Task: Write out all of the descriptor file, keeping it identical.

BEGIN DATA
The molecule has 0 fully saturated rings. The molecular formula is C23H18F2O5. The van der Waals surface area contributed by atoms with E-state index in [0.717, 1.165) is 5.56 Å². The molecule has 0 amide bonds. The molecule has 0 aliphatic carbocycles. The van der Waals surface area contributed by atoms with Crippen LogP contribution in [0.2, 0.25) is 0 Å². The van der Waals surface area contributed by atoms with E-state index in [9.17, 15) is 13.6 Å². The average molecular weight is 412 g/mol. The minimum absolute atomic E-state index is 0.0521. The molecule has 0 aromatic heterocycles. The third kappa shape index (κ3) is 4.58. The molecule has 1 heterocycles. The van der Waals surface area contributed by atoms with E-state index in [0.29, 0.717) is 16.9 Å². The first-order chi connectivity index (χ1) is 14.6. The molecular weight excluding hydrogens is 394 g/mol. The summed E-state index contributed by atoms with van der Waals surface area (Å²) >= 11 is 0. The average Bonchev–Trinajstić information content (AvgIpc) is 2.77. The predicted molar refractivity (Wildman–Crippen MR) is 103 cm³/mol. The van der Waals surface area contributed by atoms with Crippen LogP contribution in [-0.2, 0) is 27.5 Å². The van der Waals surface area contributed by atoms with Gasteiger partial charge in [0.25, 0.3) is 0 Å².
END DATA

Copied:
The molecule has 0 fully saturated rings. The molecular formula is C23H18F2O5. The van der Waals surface area contributed by atoms with E-state index in [0.717, 1.165) is 5.56 Å². The molecule has 0 amide bonds. The molecule has 0 aliphatic carbocycles. The van der Waals surface area contributed by atoms with Crippen LogP contribution in [0.2, 0.25) is 0 Å². The van der Waals surface area contributed by atoms with E-state index in [9.17, 15) is 13.6 Å². The average molecular weight is 412 g/mol. The minimum absolute atomic E-state index is 0.0521. The molecule has 0 aromatic heterocycles. The third kappa shape index (κ3) is 4.58. The molecule has 1 heterocycles. The van der Waals surface area contributed by atoms with E-state index in [0.29, 0.717) is 16.9 Å². The first-order chi connectivity index (χ1) is 14.6. The molecular weight excluding hydrogens is 394 g/mol. The summed E-state index contributed by atoms with van der Waals surface area (Å²) >= 11 is 0. The average Bonchev–Trinajstić information content (AvgIpc) is 2.77. The predicted molar refractivity (Wildman–Crippen MR) is 103 cm³/mol. The van der Waals surface area contributed by atoms with Crippen LogP contribution in [-0.2, 0) is 27.5 Å². The van der Waals surface area contributed by atoms with Gasteiger partial charge in [0.25, 0.3) is 0 Å².